What makes a winner essay

The Asian countries financial crises in the 1997 made many experts to fight globalisation become stronger. They believe developing countries are losers in globalisation. However, the experience of China has been used as a good example to prove they are the winner of globalisation. Before reform, China was the world most important opponent of globalisation which is not opening their trade market. Since 1979, reform policy made China's economic become most competitive and booming country in world widely. According to Michael Dauderstädt & Jürgen Stetten (2005) purchasing power parity in China is ranks secondly after America. Share of world trade increased from approximately 1% to almost 6% between 1979 and 2003. Since 2001, China access to the WTO which provide better free trade market environment and also become more competitive in international market. In a word, China's experience in opening up reveals in what way a developing country can become winners from globalisation. Besides, China gives other developing countries more confidence to support free trade market and globalisation.

Lieutenant Commander Allan D. Brown first proposed the idea for an essay contest sponsored by the . Naval Institute for "a paper which shall be deemed the best" on 9 May 1878 at the organization's meeting in Annapolis. The first contest was in 1879. The name of the contest was changed in 1985 to the Arleigh Burke Essay Contest in honor of the World War II hero, former Chief of Naval Operations, and President of the Naval Institute. The name reverted to the General Prize in 2008. Today, the prizes honor the first, second, and third best articles published in Proceedings over the previous year, from October through September of the succeeding year.

First Place Winner Adriana Embus – Winning Essay:


An early bird chirps in the nearby tree.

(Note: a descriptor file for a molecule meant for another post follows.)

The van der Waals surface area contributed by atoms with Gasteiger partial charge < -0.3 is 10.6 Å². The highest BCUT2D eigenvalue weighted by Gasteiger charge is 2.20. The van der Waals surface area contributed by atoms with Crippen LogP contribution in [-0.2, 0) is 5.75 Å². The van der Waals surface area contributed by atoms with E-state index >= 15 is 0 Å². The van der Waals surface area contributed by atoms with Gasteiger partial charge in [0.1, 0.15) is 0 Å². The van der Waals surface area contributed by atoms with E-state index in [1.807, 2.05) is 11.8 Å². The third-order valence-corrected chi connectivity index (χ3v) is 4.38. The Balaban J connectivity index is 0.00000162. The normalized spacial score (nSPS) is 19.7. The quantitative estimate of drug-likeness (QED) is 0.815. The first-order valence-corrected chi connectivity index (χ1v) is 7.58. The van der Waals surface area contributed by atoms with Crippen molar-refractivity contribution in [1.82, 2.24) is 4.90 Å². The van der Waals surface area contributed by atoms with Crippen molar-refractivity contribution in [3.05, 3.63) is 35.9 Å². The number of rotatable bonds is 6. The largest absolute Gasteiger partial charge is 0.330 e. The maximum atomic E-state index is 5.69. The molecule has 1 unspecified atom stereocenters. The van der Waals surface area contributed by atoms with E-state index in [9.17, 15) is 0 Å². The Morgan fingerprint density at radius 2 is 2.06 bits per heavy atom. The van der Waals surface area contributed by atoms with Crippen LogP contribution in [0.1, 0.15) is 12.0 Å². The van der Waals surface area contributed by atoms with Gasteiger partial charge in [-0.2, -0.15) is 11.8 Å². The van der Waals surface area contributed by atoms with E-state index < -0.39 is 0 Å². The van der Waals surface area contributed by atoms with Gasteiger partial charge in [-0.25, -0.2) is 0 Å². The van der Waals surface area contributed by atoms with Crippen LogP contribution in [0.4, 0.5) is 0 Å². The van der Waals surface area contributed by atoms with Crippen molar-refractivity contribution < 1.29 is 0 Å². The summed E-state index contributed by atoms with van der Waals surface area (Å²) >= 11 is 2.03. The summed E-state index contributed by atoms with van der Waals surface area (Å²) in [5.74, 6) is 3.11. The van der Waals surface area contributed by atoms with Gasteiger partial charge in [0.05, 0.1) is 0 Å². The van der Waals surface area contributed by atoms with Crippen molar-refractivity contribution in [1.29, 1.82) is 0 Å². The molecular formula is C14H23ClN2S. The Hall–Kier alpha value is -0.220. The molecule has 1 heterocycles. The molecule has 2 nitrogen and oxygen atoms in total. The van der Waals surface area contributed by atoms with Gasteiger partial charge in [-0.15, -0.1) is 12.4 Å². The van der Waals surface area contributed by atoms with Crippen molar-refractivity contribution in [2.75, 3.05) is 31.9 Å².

The sun rises; the first ray of sunlight penetrates my bedroom window.


I faintly open my eyes, and notice that- SPLAT!-my Liberian friend, Moselyn, finally kills the annoying mosquito flying around my bed net. What Moselyn, along with hundreds of my West African friends, doesn’t realize is the possible danger a mosquito can be.

I had traveled to Virginia, Liberia three days earlier. My school's service team had tirelessly planned workshops on leadership, HIV and AIDS, and American culture. Arriving there, we were ecstatic to embrace the Liberian culture and learn about every aspect of it. We met hundreds of students, bonding through interactive group activities and learning about their home lives. Determined to make a difference, we constantly looked for any material things they were in need of. Instead, we found none.

One day, however, we were guided to a nearby orphanage. Upon our arrival, I noticed a horrific scene out of the corner of my eye. In a small bedroom, with only a small table and bed, there were three children curled into fetal positions with chill bumps all along their arms and legs. Turning around to find an adult, I asked the director of the orphanage why they were so cold. Responding in a deep Liberian-English accent, she said, “Malaria.” We soon discovered that we had been looking for the wrong thing all along, and we noticed that the orphanage was in need of something intangible not material: knowledge. They needed knowledge about this disastrous disease called malaria.

Along with my other team members, I soon tweaked my workshop to focus on malaria, which is very prevalent throughout Liberia and all of West Africa. With much work and determination, we taught about all the aspects of malaria, the ways of contracting it, techniques to fight it, and the effect it has caused throughout the world. What most shocked us it that people were surprised that parasites, such as the mosquito by my window, are what transmit the disease.

Our workshops soon reached over one thousand Liberian nationals. Knowledge was their necessity all along. Only with a few pieces of information did we find a way to make a difference in Liberia, and our team was determined to make an even bigger one back home.

Today, our team continues to educate our school and community about the drastic effects malaria has caused around the world. We encourage our school to participate in the efforts organizations have led to fight this disease and lead projects to benefit both our friends inLiberia but also any country dealing with the problem of malaria.

Anyone can make a difference. It only requires some knowledge, ability to translate it and willingness to serve the world. We can all learn to-SPLAT!- that mosquito and eradicate malaria. Let’s do it.

What makes a winner essay

what makes a winner essay


what makes a winner essaywhat makes a winner essaywhat makes a winner essaywhat makes a winner essay